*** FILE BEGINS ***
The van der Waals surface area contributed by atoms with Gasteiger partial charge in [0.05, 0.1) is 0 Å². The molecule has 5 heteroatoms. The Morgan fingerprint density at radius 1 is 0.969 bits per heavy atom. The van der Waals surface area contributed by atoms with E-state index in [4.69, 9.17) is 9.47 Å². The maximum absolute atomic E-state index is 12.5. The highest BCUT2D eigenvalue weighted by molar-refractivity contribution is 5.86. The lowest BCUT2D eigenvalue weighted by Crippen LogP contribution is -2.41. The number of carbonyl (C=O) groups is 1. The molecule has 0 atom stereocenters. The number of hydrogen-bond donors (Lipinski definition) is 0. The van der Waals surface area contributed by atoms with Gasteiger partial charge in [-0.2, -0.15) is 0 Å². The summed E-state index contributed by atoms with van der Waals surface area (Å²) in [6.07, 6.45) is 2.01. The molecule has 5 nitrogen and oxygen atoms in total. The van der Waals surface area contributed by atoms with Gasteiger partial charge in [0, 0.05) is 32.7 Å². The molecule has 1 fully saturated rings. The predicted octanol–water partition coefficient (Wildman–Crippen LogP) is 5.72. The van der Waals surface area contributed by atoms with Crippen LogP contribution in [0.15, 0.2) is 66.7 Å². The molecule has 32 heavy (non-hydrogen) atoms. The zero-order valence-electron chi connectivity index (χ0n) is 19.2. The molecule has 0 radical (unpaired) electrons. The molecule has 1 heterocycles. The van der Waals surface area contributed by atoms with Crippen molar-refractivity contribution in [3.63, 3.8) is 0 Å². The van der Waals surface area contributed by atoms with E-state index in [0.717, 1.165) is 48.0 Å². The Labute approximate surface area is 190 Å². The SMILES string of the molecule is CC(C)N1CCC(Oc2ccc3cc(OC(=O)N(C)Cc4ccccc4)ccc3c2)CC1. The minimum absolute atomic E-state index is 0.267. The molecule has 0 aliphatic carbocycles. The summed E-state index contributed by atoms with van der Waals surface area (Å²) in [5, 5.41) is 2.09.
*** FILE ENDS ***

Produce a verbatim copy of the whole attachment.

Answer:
The van der Waals surface area contributed by atoms with Gasteiger partial charge in [0.05, 0.1) is 0 Å². The molecule has 5 heteroatoms. The Morgan fingerprint density at radius 1 is 0.969 bits per heavy atom. The van der Waals surface area contributed by atoms with E-state index in [4.69, 9.17) is 9.47 Å². The maximum absolute atomic E-state index is 12.5. The highest BCUT2D eigenvalue weighted by molar-refractivity contribution is 5.86. The lowest BCUT2D eigenvalue weighted by Crippen LogP contribution is -2.41. The number of carbonyl (C=O) groups is 1. The molecule has 0 atom stereocenters. The number of hydrogen-bond donors (Lipinski definition) is 0. The van der Waals surface area contributed by atoms with Gasteiger partial charge in [-0.2, -0.15) is 0 Å². The summed E-state index contributed by atoms with van der Waals surface area (Å²) in [6.07, 6.45) is 2.01. The molecule has 5 nitrogen and oxygen atoms in total. The van der Waals surface area contributed by atoms with Gasteiger partial charge in [0, 0.05) is 32.7 Å². The molecule has 1 fully saturated rings. The predicted octanol–water partition coefficient (Wildman–Crippen LogP) is 5.72. The van der Waals surface area contributed by atoms with Crippen LogP contribution in [0.15, 0.2) is 66.7 Å². The molecule has 32 heavy (non-hydrogen) atoms. The zero-order valence-electron chi connectivity index (χ0n) is 19.2. The molecule has 0 radical (unpaired) electrons. The molecule has 1 heterocycles. The van der Waals surface area contributed by atoms with Crippen molar-refractivity contribution in [3.63, 3.8) is 0 Å². The van der Waals surface area contributed by atoms with E-state index in [0.717, 1.165) is 48.0 Å². The Labute approximate surface area is 190 Å². The SMILES string of the molecule is CC(C)N1CCC(Oc2ccc3cc(OC(=O)N(C)Cc4ccccc4)ccc3c2)CC1. The minimum absolute atomic E-state index is 0.267. The molecule has 0 aliphatic carbocycles. The summed E-state index contributed by atoms with van der Waals surface area (Å²) in [5, 5.41) is 2.09.